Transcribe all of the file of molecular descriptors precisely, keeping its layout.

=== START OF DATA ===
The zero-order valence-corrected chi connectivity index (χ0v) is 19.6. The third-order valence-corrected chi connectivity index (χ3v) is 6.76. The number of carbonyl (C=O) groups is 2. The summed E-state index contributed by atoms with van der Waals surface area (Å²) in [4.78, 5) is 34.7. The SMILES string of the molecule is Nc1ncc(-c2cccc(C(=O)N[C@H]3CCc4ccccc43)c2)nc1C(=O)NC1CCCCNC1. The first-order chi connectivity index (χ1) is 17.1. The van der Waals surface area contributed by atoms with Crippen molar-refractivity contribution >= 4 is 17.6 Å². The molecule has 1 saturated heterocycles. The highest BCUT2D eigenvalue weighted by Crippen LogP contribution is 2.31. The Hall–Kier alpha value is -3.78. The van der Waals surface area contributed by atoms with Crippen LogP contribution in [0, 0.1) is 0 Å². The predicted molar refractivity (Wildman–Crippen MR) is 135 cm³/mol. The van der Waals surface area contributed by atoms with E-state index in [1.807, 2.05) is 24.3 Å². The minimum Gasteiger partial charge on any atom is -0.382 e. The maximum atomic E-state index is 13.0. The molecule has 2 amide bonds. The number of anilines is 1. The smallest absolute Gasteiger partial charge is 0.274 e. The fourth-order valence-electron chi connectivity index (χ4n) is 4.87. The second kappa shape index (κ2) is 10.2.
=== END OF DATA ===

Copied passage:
The zero-order valence-corrected chi connectivity index (χ0v) is 19.6. The third-order valence-corrected chi connectivity index (χ3v) is 6.76. The number of carbonyl (C=O) groups is 2. The summed E-state index contributed by atoms with van der Waals surface area (Å²) in [4.78, 5) is 34.7. The SMILES string of the molecule is Nc1ncc(-c2cccc(C(=O)N[C@H]3CCc4ccccc43)c2)nc1C(=O)NC1CCCCNC1. The first-order chi connectivity index (χ1) is 17.1. The van der Waals surface area contributed by atoms with Crippen molar-refractivity contribution >= 4 is 17.6 Å². The molecule has 1 saturated heterocycles. The highest BCUT2D eigenvalue weighted by Crippen LogP contribution is 2.31. The Hall–Kier alpha value is -3.78. The van der Waals surface area contributed by atoms with Crippen LogP contribution in [0, 0.1) is 0 Å². The predicted molar refractivity (Wildman–Crippen MR) is 135 cm³/mol. The van der Waals surface area contributed by atoms with E-state index in [1.807, 2.05) is 24.3 Å². The minimum Gasteiger partial charge on any atom is -0.382 e. The maximum atomic E-state index is 13.0. The molecule has 2 amide bonds. The number of anilines is 1. The smallest absolute Gasteiger partial charge is 0.274 e. The fourth-order valence-electron chi connectivity index (χ4n) is 4.87. The second kappa shape index (κ2) is 10.2.